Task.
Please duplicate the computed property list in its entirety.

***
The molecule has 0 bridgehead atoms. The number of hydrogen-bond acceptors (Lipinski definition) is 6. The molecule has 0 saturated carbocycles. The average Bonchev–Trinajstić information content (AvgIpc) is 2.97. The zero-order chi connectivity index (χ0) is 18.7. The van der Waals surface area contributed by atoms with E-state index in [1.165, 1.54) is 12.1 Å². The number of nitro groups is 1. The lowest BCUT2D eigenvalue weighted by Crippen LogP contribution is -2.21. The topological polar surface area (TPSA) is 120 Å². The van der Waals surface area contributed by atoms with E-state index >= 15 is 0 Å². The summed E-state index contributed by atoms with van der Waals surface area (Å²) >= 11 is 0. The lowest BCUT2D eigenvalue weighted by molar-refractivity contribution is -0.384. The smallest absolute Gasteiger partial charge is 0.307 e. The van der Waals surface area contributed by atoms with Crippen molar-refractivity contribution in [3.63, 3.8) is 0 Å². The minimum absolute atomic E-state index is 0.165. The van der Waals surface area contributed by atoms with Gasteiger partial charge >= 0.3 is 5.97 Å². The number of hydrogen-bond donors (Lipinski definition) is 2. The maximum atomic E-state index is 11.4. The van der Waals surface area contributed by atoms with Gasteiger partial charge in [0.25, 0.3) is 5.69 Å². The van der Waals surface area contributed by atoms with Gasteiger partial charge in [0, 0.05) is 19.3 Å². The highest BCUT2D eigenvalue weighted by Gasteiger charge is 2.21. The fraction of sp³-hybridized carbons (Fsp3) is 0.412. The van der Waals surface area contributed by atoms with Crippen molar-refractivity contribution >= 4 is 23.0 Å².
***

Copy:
The molecule has 0 bridgehead atoms. The number of hydrogen-bond acceptors (Lipinski definition) is 6. The molecule has 0 saturated carbocycles. The average Bonchev–Trinajstić information content (AvgIpc) is 2.97. The zero-order chi connectivity index (χ0) is 18.7. The van der Waals surface area contributed by atoms with E-state index in [1.165, 1.54) is 12.1 Å². The number of nitro groups is 1. The lowest BCUT2D eigenvalue weighted by Crippen LogP contribution is -2.21. The topological polar surface area (TPSA) is 120 Å². The van der Waals surface area contributed by atoms with E-state index >= 15 is 0 Å². The summed E-state index contributed by atoms with van der Waals surface area (Å²) >= 11 is 0. The lowest BCUT2D eigenvalue weighted by molar-refractivity contribution is -0.384. The smallest absolute Gasteiger partial charge is 0.307 e. The van der Waals surface area contributed by atoms with Crippen molar-refractivity contribution in [3.63, 3.8) is 0 Å². The minimum absolute atomic E-state index is 0.165. The van der Waals surface area contributed by atoms with Gasteiger partial charge >= 0.3 is 5.97 Å². The number of hydrogen-bond donors (Lipinski definition) is 2. The maximum atomic E-state index is 11.4. The van der Waals surface area contributed by atoms with Gasteiger partial charge in [0.25, 0.3) is 5.69 Å². The van der Waals surface area contributed by atoms with Gasteiger partial charge in [0, 0.05) is 19.3 Å². The highest BCUT2D eigenvalue weighted by Gasteiger charge is 2.21. The fraction of sp³-hybridized carbons (Fsp3) is 0.412. The van der Waals surface area contributed by atoms with Crippen molar-refractivity contribution >= 4 is 23.0 Å².